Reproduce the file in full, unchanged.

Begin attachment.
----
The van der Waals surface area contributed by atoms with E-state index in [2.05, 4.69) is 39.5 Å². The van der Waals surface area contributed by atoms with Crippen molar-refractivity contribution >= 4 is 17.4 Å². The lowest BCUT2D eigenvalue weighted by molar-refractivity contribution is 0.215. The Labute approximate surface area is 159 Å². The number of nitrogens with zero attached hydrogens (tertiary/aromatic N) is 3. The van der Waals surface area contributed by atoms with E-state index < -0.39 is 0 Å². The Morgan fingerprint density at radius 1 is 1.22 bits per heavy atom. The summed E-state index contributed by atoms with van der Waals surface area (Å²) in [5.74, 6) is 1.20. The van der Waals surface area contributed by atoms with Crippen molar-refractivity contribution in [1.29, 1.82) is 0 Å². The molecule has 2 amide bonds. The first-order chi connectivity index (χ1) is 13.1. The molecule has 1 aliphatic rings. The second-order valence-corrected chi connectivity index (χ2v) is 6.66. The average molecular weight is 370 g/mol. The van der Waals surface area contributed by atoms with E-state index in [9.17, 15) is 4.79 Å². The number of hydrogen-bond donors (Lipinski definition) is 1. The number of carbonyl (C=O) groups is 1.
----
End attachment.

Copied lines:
The van der Waals surface area contributed by atoms with E-state index in [2.05, 4.69) is 39.5 Å². The van der Waals surface area contributed by atoms with Crippen molar-refractivity contribution >= 4 is 17.4 Å². The lowest BCUT2D eigenvalue weighted by molar-refractivity contribution is 0.215. The Labute approximate surface area is 159 Å². The number of nitrogens with zero attached hydrogens (tertiary/aromatic N) is 3. The van der Waals surface area contributed by atoms with E-state index < -0.39 is 0 Å². The Morgan fingerprint density at radius 1 is 1.22 bits per heavy atom. The summed E-state index contributed by atoms with van der Waals surface area (Å²) in [5.74, 6) is 1.20. The van der Waals surface area contributed by atoms with Crippen molar-refractivity contribution in [1.29, 1.82) is 0 Å². The molecule has 2 amide bonds. The first-order chi connectivity index (χ1) is 13.1. The molecule has 1 aliphatic rings. The second-order valence-corrected chi connectivity index (χ2v) is 6.66. The average molecular weight is 370 g/mol. The van der Waals surface area contributed by atoms with E-state index in [9.17, 15) is 4.79 Å². The number of hydrogen-bond donors (Lipinski definition) is 1. The number of carbonyl (C=O) groups is 1.